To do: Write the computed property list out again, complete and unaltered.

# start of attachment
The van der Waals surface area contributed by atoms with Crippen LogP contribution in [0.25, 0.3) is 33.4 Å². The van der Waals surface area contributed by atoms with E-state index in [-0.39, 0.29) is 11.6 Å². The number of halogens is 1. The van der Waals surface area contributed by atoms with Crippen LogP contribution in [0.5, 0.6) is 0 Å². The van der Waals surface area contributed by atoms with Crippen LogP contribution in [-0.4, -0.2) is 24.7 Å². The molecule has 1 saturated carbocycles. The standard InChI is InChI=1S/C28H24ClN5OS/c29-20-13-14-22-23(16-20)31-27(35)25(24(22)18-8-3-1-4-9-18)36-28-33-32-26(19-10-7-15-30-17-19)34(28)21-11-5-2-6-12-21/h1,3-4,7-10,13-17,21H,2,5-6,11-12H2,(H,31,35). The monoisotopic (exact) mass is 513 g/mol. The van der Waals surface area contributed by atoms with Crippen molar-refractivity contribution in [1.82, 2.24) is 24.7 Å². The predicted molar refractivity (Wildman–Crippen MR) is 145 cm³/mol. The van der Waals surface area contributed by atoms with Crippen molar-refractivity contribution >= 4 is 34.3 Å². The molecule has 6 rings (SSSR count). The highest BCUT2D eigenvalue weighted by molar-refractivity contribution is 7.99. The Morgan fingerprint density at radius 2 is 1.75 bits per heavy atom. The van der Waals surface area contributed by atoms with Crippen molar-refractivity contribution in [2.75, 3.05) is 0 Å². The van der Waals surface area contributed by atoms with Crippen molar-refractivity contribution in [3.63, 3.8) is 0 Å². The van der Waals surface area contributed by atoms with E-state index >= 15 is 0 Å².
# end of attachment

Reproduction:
The van der Waals surface area contributed by atoms with Crippen LogP contribution in [0.25, 0.3) is 33.4 Å². The van der Waals surface area contributed by atoms with E-state index in [-0.39, 0.29) is 11.6 Å². The number of halogens is 1. The van der Waals surface area contributed by atoms with Crippen LogP contribution in [0.5, 0.6) is 0 Å². The van der Waals surface area contributed by atoms with Crippen LogP contribution in [-0.4, -0.2) is 24.7 Å². The molecule has 1 saturated carbocycles. The standard InChI is InChI=1S/C28H24ClN5OS/c29-20-13-14-22-23(16-20)31-27(35)25(24(22)18-8-3-1-4-9-18)36-28-33-32-26(19-10-7-15-30-17-19)34(28)21-11-5-2-6-12-21/h1,3-4,7-10,13-17,21H,2,5-6,11-12H2,(H,31,35). The monoisotopic (exact) mass is 513 g/mol. The van der Waals surface area contributed by atoms with Crippen molar-refractivity contribution in [1.82, 2.24) is 24.7 Å². The predicted molar refractivity (Wildman–Crippen MR) is 145 cm³/mol. The van der Waals surface area contributed by atoms with Crippen molar-refractivity contribution >= 4 is 34.3 Å². The molecule has 6 rings (SSSR count). The highest BCUT2D eigenvalue weighted by molar-refractivity contribution is 7.99. The Morgan fingerprint density at radius 2 is 1.75 bits per heavy atom. The van der Waals surface area contributed by atoms with Crippen molar-refractivity contribution in [2.75, 3.05) is 0 Å². The van der Waals surface area contributed by atoms with Crippen molar-refractivity contribution in [3.63, 3.8) is 0 Å². The van der Waals surface area contributed by atoms with E-state index >= 15 is 0 Å².